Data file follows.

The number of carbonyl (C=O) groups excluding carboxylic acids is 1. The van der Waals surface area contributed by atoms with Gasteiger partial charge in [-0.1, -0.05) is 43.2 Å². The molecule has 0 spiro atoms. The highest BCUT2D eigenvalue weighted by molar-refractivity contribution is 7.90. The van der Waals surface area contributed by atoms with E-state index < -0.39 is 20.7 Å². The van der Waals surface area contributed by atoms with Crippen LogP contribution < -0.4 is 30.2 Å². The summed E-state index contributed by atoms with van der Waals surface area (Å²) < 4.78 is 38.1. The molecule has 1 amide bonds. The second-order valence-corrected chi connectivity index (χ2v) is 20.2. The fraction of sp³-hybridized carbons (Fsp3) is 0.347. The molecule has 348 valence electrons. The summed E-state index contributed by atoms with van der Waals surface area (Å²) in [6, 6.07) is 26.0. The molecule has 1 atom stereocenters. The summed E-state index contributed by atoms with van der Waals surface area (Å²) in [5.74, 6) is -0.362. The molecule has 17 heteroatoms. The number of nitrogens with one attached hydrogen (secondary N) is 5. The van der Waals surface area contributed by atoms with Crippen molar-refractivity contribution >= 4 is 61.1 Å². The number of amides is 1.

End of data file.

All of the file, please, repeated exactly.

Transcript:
The number of carbonyl (C=O) groups excluding carboxylic acids is 1. The van der Waals surface area contributed by atoms with Gasteiger partial charge in [-0.1, -0.05) is 43.2 Å². The molecule has 0 spiro atoms. The highest BCUT2D eigenvalue weighted by molar-refractivity contribution is 7.90. The van der Waals surface area contributed by atoms with E-state index < -0.39 is 20.7 Å². The van der Waals surface area contributed by atoms with Crippen LogP contribution < -0.4 is 30.2 Å². The summed E-state index contributed by atoms with van der Waals surface area (Å²) < 4.78 is 38.1. The molecule has 1 amide bonds. The second-order valence-corrected chi connectivity index (χ2v) is 20.2. The fraction of sp³-hybridized carbons (Fsp3) is 0.347. The molecule has 348 valence electrons. The summed E-state index contributed by atoms with van der Waals surface area (Å²) in [6, 6.07) is 26.0. The molecule has 1 atom stereocenters. The summed E-state index contributed by atoms with van der Waals surface area (Å²) in [5.74, 6) is -0.362. The molecule has 17 heteroatoms. The number of nitrogens with one attached hydrogen (secondary N) is 5. The van der Waals surface area contributed by atoms with Crippen molar-refractivity contribution >= 4 is 61.1 Å². The number of amides is 1.